STAGE 2 WINNER: Busch

MORE: Race results

MORE: Points standings

WHO HAD A GOOD DAY: Ryan Newman finished third, his second top five in four races. … Joey Logano (fourth) scored his first top five in more than a month. … Daniel Suarez (seventh) scored back to back top 10s for the second time in his career. … JTG Daugherty Racing put both of its cars in the top 10 for the first time (Chris Buescher ninth, AJ Allmendinger 10th). … Matt DiBenedetto (eighth) earned his first top 10 since the Daytona 500.

WHO HAD A BAD DAY: Erik Jones crashed out of his second consecutive race (after leading 10 laps). … Stewart-Haas Racing teammates Clint Bowyer and Kurt Busch were involved in wicked hits in the same wreck.

QUOTE OF THE DAY: “We had a top 10 car for sure. It’s kind of frustrating because I was really enjoying being out there. Hopefully our luck’s going to turnaround. It’s been pretty tough and this is a difficult one to put up with.” – Earnhardt, who finished 36th in his final start at Indianapolis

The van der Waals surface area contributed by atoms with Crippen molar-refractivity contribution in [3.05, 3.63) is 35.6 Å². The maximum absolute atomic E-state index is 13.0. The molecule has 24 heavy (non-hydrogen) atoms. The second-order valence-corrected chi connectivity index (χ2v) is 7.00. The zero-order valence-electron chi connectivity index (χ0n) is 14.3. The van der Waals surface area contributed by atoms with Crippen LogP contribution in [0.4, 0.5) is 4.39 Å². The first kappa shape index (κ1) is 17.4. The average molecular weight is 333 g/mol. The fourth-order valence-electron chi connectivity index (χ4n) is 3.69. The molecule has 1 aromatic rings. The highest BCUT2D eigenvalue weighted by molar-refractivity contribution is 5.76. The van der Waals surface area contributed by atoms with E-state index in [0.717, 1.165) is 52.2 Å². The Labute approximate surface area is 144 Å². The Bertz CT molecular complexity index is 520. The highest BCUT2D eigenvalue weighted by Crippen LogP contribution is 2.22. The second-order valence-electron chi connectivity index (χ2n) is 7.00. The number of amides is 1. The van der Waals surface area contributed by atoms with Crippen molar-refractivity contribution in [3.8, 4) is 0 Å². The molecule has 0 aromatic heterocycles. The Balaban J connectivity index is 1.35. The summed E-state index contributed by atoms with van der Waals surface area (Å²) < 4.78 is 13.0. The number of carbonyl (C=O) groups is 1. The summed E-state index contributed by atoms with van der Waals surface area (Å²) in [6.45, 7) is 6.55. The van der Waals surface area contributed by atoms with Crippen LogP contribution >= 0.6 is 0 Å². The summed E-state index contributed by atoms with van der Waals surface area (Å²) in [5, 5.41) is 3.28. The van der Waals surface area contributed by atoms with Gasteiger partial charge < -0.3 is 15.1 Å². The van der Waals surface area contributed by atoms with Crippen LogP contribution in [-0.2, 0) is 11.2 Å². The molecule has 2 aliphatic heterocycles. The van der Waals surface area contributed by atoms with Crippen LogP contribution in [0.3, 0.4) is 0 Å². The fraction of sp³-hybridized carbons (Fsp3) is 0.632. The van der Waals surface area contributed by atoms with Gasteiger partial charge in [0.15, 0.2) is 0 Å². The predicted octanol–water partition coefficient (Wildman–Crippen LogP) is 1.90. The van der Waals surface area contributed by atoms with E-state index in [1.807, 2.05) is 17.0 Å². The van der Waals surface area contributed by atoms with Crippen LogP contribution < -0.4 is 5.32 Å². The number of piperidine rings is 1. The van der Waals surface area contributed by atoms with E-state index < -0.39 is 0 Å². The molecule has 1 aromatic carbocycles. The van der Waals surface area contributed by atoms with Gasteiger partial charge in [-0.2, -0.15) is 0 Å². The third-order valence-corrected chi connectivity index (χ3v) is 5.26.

WHAT’S NEXT: The Overton’s 400 at 3 p.m. ET, Sunday, July 30 on NBCSN at Pocono Raceway.

Gotcha! Cole Pearn’s trick is a treat for Martin Truex Jr. at Sonoma

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Martin Truex Jr. took advantage of a strategy play by crew chief Cole Pearn and cruised to his third Cup win of the season Sunday at Sonoma Raceway.

Truex’s team faked as if it was going to pit on Lap 73 — Pearn told Truex to pit on the radio — and that brought in Kevin Harvick and Clint Bowyer. Truex stayed out another eight laps. With fresher tires, he charged through the field and took the lead shortly before Harvick made his final pit stop on Lap 91. By the time Harvick completed his stop, he was too far back to challenge for the win.